Indianhead-Lehigh Is Like No Other

A mix of charm, community and, to nonresidents, confusion.
Grant Gelhardt, president of the Indianhead-Lehigh Neighborhood Association, proudly calls himself a “Nenelander.” Photo by Saige Roberts

There are four historic neighborhoods that define the Capital City: Frenchtown a spirited and creative rebirth amid encroaching construction; Indianhead Acres an eclectic mix of homes and residents and unique street names; Lafayette Park a historic, tree-heavy setting where slow pace meets upbeat; and Myers Park a microcosm with a country club where residents unite on a cause.

We’ve decided to share the history, characteristics, parks, events, amenities, attributes, concerns and, in some cases, the growing pains of those neighborhoods. We share what defines them and what makes their residents proudly call them home. Here’s a look at Indianhead Acres. 

 

Friendly. Welcoming. Involved. Diverse. And just a little bit, well … quirky.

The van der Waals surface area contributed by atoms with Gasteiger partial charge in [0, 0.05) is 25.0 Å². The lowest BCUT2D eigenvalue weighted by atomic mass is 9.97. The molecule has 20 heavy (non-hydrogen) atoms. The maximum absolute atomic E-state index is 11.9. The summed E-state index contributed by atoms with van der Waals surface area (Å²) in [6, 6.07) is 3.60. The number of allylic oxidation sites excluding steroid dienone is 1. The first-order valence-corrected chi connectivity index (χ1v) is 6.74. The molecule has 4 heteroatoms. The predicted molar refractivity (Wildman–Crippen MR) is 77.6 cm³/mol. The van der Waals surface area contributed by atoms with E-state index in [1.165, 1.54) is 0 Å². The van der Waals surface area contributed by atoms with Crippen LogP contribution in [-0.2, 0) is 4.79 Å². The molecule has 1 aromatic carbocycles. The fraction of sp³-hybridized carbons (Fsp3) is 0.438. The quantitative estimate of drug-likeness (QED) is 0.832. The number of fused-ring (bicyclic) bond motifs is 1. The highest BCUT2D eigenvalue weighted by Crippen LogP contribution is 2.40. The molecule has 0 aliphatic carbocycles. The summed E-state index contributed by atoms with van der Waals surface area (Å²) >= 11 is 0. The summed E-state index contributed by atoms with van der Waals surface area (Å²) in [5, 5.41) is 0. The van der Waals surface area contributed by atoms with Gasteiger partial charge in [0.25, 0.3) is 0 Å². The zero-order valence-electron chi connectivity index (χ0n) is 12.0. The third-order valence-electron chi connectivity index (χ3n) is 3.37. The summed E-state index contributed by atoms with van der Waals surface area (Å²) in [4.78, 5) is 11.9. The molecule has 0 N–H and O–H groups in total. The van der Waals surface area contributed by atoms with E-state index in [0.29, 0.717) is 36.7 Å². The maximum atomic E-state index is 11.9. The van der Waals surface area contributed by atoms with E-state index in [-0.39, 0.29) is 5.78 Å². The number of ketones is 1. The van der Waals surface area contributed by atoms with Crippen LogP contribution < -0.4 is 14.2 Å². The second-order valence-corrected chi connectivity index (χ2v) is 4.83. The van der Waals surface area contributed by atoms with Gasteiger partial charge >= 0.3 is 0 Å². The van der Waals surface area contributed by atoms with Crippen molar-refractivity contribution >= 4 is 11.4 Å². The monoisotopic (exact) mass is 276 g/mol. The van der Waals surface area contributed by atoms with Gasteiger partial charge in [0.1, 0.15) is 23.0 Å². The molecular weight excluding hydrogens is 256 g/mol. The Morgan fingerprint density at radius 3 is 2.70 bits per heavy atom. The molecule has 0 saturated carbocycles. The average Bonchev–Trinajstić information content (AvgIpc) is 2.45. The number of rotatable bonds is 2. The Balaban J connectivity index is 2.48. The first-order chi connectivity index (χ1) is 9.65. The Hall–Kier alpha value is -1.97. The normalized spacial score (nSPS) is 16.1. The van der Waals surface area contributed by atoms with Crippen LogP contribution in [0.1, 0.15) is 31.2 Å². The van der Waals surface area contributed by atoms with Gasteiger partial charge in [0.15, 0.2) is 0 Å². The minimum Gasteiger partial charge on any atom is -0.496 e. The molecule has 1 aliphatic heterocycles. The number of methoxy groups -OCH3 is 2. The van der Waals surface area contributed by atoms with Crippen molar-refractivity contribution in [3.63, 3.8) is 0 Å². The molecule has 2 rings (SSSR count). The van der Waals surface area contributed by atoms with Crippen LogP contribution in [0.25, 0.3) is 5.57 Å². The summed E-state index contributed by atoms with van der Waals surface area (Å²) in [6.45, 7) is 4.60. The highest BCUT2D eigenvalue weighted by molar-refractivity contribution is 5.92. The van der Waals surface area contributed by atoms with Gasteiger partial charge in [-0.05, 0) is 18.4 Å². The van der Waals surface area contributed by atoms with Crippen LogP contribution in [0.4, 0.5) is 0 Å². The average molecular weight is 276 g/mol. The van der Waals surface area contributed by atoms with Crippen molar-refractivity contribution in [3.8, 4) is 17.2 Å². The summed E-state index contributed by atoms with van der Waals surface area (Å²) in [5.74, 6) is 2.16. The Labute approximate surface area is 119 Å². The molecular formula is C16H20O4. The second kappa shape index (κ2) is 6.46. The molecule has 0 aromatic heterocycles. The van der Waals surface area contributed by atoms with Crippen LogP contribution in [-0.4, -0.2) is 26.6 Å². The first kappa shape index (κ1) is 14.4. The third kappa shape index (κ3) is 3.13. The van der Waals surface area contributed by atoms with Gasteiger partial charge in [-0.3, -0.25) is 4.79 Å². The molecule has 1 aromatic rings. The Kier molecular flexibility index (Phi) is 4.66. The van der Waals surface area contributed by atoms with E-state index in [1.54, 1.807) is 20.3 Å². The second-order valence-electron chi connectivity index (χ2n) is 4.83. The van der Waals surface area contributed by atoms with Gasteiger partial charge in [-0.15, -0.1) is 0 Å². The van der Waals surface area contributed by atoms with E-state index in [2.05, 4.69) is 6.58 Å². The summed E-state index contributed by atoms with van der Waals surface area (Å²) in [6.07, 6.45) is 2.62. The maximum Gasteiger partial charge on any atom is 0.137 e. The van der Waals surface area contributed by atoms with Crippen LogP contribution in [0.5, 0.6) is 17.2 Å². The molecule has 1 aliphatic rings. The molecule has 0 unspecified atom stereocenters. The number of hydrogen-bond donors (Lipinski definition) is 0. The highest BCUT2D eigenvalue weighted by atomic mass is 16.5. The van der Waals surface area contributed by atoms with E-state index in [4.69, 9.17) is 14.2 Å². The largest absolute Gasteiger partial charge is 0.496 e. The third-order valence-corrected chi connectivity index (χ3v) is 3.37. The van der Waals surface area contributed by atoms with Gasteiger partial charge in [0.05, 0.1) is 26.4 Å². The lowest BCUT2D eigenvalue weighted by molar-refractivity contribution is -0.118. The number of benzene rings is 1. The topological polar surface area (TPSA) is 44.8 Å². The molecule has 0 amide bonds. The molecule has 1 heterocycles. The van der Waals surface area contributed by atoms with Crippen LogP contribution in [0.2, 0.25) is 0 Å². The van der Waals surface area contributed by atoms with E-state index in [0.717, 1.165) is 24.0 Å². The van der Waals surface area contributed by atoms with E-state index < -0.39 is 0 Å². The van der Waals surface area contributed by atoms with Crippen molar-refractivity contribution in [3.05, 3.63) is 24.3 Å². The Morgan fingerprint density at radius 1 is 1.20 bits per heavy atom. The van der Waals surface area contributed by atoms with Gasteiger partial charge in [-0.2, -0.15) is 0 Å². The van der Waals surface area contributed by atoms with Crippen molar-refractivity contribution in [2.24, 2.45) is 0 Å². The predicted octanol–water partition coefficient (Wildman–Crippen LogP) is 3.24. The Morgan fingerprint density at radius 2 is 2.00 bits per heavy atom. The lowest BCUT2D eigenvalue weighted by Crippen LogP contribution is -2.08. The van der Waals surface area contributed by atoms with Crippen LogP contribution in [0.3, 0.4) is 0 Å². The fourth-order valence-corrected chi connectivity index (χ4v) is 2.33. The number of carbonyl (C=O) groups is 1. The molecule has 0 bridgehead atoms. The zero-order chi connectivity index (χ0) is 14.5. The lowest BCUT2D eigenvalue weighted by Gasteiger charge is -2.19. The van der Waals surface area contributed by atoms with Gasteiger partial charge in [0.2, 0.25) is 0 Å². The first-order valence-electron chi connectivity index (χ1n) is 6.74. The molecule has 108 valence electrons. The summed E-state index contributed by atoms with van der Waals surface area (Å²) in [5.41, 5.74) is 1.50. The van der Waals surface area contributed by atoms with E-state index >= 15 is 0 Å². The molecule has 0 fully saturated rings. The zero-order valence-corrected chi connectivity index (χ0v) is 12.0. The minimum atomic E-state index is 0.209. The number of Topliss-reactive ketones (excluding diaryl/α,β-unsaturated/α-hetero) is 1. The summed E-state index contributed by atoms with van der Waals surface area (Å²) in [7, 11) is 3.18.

But when one mentions the in-town neighborhood of Indianhead Acres, perhaps the most common thought that springs to mind is, “Oh yeah, the place with all the weird names and Nenes.”

“Nene,” for the uninitiated, means “trail” in the language of Florida’s original Seminoles. While the street names sound romantic — Chowkeebin Nene, Heechee Nene and Chocksaka Nene, for example — the translations are fairly ordinary — Fifth Trail, Tobacco Trail and Bridle Trail.

In addition to the tongue-twisting names, the streets in Indianhead curve and meet at all angles, and they change names as one rides along them.